Brian Herbert, the son of Frank Herbert, is the author of numerous acclaimed science fiction novels, including Sidney's Comet; Sudanna, Sudanna; Prisoners of Arionn; The Race for God (a Nebula Award nominee); and Man of Two Worlds (written with Frank Herbert). He has also written Dreamer of Dune, a comprehensive biography of his illustrious father.
Kevin J. Anderson has written twenty-six national bestsellers and has been nominated for the Nebula Award, the Bram Stoker Award, and the SFC Reader's Choice Award. He also set the Guinness world record for "Largest Single-Author Book Signing."
In this fully satisfying conclusion (after Dune: House Atreides and Dune: House Harkonnen) to the authors' "House" trilogy, Emperor Shaddam Corrino tries to grasp greater power than any emperor before him and to rule the Million Worlds solely according to his whims. On the captured planet Ix, the research Shaddam directs into the creation of a synthetic spice, amal, that will make him all-powerful spirals out of control, putting the entire civilization at risk. Meanwhile, the enslavers of Ix must contend with threats from exiled Prince Rhombur Vernius, who wishes to rule the planet instead. Tumultuous times are also in store for the Bene Gesserit Sisterhood, whose breeding plan has been thrown off course one generation shy of its end. Tension between the houses Atreides and Harkonnen builds to a dramatic showdown. While the intricacy of the first prequel is absent here, so is the filler of the second. Because Herbert and Anderson are extrapolating from someone else's ideas and characters, they tend to overuse catch phrases (like "the Golden Lion throne") from Dune and its sequels with a resulting flatness of language. The inevitable derivative features aside, this is a good, steady, enjoyable tale, and readers who haven't read the first two books can easily follow the plot. A bold, red-and-gold dust jacket, with illustration by Stephen Youll, is a real eye-catcher. Fans who will be sorry to see the end of this series will be heartened by the hint that the Dune saga is far from over. (Oct. 9) Copyright 2001 Cahners Business Information.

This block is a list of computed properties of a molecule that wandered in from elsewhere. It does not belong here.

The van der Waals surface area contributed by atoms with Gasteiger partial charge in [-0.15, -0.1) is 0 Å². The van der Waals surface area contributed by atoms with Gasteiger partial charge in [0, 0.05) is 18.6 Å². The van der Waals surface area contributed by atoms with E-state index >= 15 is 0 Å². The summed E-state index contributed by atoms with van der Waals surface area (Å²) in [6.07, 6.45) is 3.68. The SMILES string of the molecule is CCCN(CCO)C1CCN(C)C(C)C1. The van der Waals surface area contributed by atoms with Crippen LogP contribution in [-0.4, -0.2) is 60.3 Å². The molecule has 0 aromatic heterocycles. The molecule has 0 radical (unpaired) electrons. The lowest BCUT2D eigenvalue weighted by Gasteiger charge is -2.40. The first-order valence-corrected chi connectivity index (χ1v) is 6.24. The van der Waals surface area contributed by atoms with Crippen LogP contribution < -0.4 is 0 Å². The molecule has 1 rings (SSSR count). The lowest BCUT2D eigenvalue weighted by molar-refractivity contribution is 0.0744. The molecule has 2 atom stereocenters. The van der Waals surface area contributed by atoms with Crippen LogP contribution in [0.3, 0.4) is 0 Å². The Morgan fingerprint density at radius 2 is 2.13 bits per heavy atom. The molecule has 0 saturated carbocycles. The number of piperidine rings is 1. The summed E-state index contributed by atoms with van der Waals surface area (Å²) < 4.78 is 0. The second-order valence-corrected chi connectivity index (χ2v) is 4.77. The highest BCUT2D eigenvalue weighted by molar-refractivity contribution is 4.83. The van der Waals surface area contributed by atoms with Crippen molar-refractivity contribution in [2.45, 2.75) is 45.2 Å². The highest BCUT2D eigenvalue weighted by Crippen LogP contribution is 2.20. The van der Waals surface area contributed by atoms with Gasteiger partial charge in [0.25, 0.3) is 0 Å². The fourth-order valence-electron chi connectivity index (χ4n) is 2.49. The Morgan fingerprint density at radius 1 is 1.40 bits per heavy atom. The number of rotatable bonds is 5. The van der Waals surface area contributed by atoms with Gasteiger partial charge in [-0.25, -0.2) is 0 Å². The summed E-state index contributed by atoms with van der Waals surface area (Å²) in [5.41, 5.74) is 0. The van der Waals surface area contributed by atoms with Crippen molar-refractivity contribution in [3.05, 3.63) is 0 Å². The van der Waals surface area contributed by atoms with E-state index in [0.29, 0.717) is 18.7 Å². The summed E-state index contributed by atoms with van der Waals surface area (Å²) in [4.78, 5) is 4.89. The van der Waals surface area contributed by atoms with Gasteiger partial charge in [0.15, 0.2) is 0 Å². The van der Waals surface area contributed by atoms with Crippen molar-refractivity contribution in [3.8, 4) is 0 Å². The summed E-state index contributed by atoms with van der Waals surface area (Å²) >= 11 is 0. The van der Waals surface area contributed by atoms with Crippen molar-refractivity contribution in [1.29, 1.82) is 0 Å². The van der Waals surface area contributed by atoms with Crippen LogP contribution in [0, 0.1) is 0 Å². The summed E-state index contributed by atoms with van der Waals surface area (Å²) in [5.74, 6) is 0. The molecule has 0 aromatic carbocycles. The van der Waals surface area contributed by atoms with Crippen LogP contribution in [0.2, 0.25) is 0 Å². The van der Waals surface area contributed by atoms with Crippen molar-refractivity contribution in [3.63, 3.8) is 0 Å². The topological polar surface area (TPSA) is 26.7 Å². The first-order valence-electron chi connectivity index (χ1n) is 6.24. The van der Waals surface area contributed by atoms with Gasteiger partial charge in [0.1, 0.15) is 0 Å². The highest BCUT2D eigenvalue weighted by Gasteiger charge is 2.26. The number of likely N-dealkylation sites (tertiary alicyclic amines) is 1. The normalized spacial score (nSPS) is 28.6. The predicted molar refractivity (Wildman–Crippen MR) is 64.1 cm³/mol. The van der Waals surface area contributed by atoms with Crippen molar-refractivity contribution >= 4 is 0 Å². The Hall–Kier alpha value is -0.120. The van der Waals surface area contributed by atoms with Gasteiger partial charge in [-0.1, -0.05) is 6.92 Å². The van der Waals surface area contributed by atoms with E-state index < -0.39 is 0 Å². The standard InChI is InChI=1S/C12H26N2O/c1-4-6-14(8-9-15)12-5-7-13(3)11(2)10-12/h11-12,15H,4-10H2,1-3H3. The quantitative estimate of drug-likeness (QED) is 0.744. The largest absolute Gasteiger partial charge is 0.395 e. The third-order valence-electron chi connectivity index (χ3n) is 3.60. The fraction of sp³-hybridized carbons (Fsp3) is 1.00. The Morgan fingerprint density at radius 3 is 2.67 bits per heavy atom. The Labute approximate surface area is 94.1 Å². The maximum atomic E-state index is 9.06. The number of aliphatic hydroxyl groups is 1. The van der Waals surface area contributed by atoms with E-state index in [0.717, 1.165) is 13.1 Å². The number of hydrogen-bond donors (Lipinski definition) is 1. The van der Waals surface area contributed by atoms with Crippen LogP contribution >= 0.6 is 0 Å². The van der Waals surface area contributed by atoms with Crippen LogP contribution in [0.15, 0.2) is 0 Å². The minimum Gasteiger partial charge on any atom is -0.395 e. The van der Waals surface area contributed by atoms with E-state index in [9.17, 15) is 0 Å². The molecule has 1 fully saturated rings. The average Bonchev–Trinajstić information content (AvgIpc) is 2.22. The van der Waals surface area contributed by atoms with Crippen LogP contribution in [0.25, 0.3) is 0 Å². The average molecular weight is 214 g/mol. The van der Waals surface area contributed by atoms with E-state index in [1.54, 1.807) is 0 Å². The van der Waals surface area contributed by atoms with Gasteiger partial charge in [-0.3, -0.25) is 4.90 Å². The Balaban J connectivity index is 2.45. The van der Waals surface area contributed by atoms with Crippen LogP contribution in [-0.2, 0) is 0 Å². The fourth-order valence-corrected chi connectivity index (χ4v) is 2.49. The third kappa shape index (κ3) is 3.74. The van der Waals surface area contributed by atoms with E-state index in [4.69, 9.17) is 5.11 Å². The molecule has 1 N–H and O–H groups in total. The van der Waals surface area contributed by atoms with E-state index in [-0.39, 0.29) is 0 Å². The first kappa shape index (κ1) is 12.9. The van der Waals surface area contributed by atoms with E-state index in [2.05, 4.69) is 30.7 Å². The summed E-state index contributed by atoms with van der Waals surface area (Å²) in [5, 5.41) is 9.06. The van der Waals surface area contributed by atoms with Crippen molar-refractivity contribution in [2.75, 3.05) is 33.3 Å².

As Emperor Shaddam IV seeks to consolidate his power as Emperor of a Million Worlds through the monopoly of the spice trade, other forces array themselves in opposition to his increasingly tyrannical rule. Herbert and Anderson conclude their trilogy (Dune: House Atreides; Dune: House Harkonnen) chronicling the years leading up to the events portrayed in the late Frank Herbert's Dune with a war for the liberation of the conquered planet Ix and the birth of a son to Duke Leto Atreides and his Bene Gesserit wife, Jessica. Though dependent on the previous books, this complex and compelling tale of dynastic intrigue and high drama adds a significant chapter to the classic Dune saga. Highly recommended. [Previewed in Prepub Alert, LJ 6/15/01.] Copyright 2001 Cahners Business Information.
Praise for the Dune novels of Brian Herbert and Kevin J. Anderson:
Dune: House Harkonnen
-- The New York Times Book Review
"The second Dune series is proving to be more accessible and just as entertaining as the original."
-- The Oregonian
"Extraordinarily well-developed and continually
-- Kirkus Reviews
"Entertaining ... page-turning ... Dune fans will enjoy
visiting familiar places and encountering familiar characters."
-- Contra Costa Times
Dune: House Atreides
"Rich interweaving of politics and plotting made the Dune
novels special. And Dune: House Atreides does its predecessors
-- USA Today
"A spirited and entertaining adventure ... The real pleasure
here comes from watching the authors lay out the plot threads that
will converge in Dune."
-- The Philadelphia Inquirer
"[The] authors have woven a web of plots and ideas every bit
as complex and compelling as the original Dune novels."
-- St. Petersburg Times
"A rousing story."
-- New York Post
From the Hardcover edition.